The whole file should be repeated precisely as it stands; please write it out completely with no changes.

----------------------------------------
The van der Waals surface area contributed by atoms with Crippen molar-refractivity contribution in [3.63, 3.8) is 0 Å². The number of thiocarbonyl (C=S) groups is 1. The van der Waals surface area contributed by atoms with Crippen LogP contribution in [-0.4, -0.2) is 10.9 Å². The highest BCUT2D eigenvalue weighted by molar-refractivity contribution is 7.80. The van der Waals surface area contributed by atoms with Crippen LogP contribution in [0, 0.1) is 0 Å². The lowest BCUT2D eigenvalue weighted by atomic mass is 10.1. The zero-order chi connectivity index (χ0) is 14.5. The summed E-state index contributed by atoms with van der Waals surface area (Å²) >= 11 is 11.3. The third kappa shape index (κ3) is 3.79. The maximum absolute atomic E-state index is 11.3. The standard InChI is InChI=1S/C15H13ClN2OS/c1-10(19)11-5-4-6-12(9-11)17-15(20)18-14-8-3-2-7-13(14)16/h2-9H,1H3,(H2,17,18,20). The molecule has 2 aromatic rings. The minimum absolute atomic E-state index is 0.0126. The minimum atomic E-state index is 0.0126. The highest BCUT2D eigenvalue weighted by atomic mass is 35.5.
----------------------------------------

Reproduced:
The van der Waals surface area contributed by atoms with Crippen molar-refractivity contribution in [3.63, 3.8) is 0 Å². The number of thiocarbonyl (C=S) groups is 1. The van der Waals surface area contributed by atoms with Crippen LogP contribution in [-0.4, -0.2) is 10.9 Å². The highest BCUT2D eigenvalue weighted by molar-refractivity contribution is 7.80. The van der Waals surface area contributed by atoms with Crippen LogP contribution in [0, 0.1) is 0 Å². The lowest BCUT2D eigenvalue weighted by atomic mass is 10.1. The zero-order chi connectivity index (χ0) is 14.5. The summed E-state index contributed by atoms with van der Waals surface area (Å²) >= 11 is 11.3. The third kappa shape index (κ3) is 3.79. The maximum absolute atomic E-state index is 11.3. The standard InChI is InChI=1S/C15H13ClN2OS/c1-10(19)11-5-4-6-12(9-11)17-15(20)18-14-8-3-2-7-13(14)16/h2-9H,1H3,(H2,17,18,20). The molecule has 2 aromatic rings. The minimum absolute atomic E-state index is 0.0126. The minimum atomic E-state index is 0.0126. The highest BCUT2D eigenvalue weighted by atomic mass is 35.5.